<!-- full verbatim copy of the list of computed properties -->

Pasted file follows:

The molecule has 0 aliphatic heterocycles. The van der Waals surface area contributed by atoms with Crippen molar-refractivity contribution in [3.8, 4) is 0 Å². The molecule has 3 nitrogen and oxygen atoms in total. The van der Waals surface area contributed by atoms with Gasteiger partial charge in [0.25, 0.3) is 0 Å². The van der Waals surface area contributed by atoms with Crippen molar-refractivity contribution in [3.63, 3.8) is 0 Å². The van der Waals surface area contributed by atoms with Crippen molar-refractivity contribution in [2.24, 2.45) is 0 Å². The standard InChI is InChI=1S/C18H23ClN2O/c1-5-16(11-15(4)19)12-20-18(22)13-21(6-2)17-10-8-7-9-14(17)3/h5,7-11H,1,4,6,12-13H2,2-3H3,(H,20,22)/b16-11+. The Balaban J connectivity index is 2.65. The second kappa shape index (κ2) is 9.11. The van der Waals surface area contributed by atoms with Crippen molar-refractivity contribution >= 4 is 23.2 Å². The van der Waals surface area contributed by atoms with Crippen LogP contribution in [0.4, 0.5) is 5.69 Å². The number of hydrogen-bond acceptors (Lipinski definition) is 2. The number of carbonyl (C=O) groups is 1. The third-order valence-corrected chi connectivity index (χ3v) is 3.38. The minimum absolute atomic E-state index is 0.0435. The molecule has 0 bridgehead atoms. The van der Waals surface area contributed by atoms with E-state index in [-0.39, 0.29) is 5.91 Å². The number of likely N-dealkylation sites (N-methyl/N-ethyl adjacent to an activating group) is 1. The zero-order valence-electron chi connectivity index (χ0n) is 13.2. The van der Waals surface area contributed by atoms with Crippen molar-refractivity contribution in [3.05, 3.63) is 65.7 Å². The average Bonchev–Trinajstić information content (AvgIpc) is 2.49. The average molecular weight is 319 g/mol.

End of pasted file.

The molecule has 0 aliphatic heterocycles. The van der Waals surface area contributed by atoms with Crippen molar-refractivity contribution in [3.8, 4) is 0 Å². The molecule has 3 nitrogen and oxygen atoms in total. The van der Waals surface area contributed by atoms with Gasteiger partial charge in [0.25, 0.3) is 0 Å². The van der Waals surface area contributed by atoms with Crippen molar-refractivity contribution in [3.63, 3.8) is 0 Å². The van der Waals surface area contributed by atoms with Crippen molar-refractivity contribution in [2.24, 2.45) is 0 Å². The standard InChI is InChI=1S/C18H23ClN2O/c1-5-16(11-15(4)19)12-20-18(22)13-21(6-2)17-10-8-7-9-14(17)3/h5,7-11H,1,4,6,12-13H2,2-3H3,(H,20,22)/b16-11+. The Balaban J connectivity index is 2.65. The second kappa shape index (κ2) is 9.11. The van der Waals surface area contributed by atoms with Crippen molar-refractivity contribution >= 4 is 23.2 Å². The van der Waals surface area contributed by atoms with Crippen LogP contribution in [0.4, 0.5) is 5.69 Å². The number of hydrogen-bond acceptors (Lipinski definition) is 2. The number of carbonyl (C=O) groups is 1. The third-order valence-corrected chi connectivity index (χ3v) is 3.38. The minimum absolute atomic E-state index is 0.0435. The molecule has 0 bridgehead atoms. The van der Waals surface area contributed by atoms with E-state index in [-0.39, 0.29) is 5.91 Å². The number of likely N-dealkylation sites (N-methyl/N-ethyl adjacent to an activating group) is 1. The zero-order valence-electron chi connectivity index (χ0n) is 13.2. The van der Waals surface area contributed by atoms with Crippen molar-refractivity contribution in [3.05, 3.63) is 65.7 Å². The average Bonchev–Trinajstić information content (AvgIpc) is 2.49. The average molecular weight is 319 g/mol.